The complexity of engineered systems can be baffling, scary, and paralyzing. From fear of flying to fear of nuclear power plants, people have expressed their reluctance about technologies that are useful but, to some variable degree, risky.

    Failure risks generally have to be managed under ...

  • Friday, December 18, 2020
    AuthorSusan M. Fitzpatrick

    Although scientists and engineers know that many of the hardest problems daunting society and in dire need of solutions are complex, the tendency in the academic research community is to pursue its work as though problems are simple.

    Seeing Holes—and Their Absence

    Complex systems ...

  • Friday, December 18, 2020
    AuthorDarryl L. Farber, Douglas Melton, and Monty Alger

    Engineering practitioners, researchers, and educators struggle with complex systems. They keep us humble. Even as understanding improves about the complexity of both the natural and the artificial worlds and the interactions between them, and with growing knowledge about how complexity is generated ...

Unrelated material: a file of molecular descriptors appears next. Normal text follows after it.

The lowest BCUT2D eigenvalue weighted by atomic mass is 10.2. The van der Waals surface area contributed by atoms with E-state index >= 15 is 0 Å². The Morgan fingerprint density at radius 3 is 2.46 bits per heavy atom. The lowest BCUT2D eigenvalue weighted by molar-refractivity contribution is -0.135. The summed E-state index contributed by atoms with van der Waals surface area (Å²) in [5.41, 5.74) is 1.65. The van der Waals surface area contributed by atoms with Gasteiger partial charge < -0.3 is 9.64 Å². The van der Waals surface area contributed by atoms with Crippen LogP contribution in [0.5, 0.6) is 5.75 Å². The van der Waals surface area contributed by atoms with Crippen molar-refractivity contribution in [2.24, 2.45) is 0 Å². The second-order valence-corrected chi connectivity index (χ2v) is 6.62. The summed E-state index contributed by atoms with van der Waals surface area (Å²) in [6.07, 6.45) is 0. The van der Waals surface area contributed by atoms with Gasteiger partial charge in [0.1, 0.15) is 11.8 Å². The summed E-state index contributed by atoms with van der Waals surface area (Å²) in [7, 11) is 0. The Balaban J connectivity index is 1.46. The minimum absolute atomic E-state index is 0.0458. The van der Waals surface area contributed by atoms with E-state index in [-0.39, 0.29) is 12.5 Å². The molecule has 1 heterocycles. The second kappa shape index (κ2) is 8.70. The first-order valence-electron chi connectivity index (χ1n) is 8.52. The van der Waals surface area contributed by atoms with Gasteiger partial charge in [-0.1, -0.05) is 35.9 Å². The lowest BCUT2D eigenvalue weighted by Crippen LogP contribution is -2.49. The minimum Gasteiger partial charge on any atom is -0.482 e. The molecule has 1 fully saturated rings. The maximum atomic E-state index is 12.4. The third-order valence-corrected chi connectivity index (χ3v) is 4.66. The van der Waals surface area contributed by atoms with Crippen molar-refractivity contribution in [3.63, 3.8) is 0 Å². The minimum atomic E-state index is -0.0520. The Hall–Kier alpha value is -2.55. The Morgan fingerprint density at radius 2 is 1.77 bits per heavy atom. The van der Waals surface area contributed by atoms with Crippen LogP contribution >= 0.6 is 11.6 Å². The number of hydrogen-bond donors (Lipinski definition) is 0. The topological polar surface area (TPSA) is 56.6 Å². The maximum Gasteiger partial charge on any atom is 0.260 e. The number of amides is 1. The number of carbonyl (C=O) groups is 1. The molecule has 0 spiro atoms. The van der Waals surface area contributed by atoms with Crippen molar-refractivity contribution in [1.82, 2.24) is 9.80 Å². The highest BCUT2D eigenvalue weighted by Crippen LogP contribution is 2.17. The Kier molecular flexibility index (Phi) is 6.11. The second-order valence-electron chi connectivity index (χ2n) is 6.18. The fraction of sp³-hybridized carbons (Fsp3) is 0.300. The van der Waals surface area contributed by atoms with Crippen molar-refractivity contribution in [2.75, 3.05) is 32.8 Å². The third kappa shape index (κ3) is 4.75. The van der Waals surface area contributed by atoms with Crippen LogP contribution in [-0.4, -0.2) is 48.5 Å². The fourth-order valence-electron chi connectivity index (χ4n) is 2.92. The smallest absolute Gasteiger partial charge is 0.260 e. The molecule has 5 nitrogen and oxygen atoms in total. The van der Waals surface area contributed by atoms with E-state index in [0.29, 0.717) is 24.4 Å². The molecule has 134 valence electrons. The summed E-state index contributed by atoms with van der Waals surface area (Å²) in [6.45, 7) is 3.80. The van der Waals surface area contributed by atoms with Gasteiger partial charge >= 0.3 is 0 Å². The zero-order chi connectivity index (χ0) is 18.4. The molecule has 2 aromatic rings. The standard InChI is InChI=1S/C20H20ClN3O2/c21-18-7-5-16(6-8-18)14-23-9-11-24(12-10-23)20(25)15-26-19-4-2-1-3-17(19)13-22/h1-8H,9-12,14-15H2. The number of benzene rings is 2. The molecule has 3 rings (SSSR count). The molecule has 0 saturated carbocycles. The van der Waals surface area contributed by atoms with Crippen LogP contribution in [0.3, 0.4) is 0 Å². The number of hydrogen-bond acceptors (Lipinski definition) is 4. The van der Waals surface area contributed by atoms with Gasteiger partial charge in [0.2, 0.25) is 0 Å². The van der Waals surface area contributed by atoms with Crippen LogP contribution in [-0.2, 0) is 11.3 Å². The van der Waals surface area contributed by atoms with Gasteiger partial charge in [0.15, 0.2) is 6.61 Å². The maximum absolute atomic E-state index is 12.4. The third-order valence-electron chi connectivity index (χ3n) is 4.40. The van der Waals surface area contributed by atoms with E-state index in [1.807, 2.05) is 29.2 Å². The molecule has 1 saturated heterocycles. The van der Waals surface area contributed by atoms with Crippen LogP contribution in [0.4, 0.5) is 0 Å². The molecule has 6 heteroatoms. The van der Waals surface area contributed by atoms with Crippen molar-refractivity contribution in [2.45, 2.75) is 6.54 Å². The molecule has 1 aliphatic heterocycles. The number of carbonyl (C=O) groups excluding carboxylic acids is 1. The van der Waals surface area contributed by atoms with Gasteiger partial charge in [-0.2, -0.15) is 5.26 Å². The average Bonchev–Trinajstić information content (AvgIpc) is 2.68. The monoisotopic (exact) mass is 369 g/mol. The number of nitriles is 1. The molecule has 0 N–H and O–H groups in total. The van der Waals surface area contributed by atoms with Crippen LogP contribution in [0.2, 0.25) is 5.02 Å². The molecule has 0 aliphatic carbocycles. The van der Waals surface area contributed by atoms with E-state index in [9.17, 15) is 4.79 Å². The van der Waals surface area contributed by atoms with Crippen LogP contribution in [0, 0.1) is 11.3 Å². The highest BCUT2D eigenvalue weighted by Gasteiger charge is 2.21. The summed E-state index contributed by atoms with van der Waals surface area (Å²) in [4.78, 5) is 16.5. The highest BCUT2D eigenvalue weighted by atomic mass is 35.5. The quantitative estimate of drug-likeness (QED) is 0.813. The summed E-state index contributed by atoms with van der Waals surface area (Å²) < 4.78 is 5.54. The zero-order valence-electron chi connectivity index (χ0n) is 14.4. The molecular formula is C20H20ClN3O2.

• Friday, December 18, 2020
    AuthorKaty Börner

    Most systems that matter are complex. Common to all complex systems is the fact that they are composed of many different components, whose interaction leads to emergent behavior that is hard to predict.

    Human evolution has favored local, short-term thinking and action. We are the children of those ...

  • Friday, December 18, 2020
    AuthorChandrakant D. Patel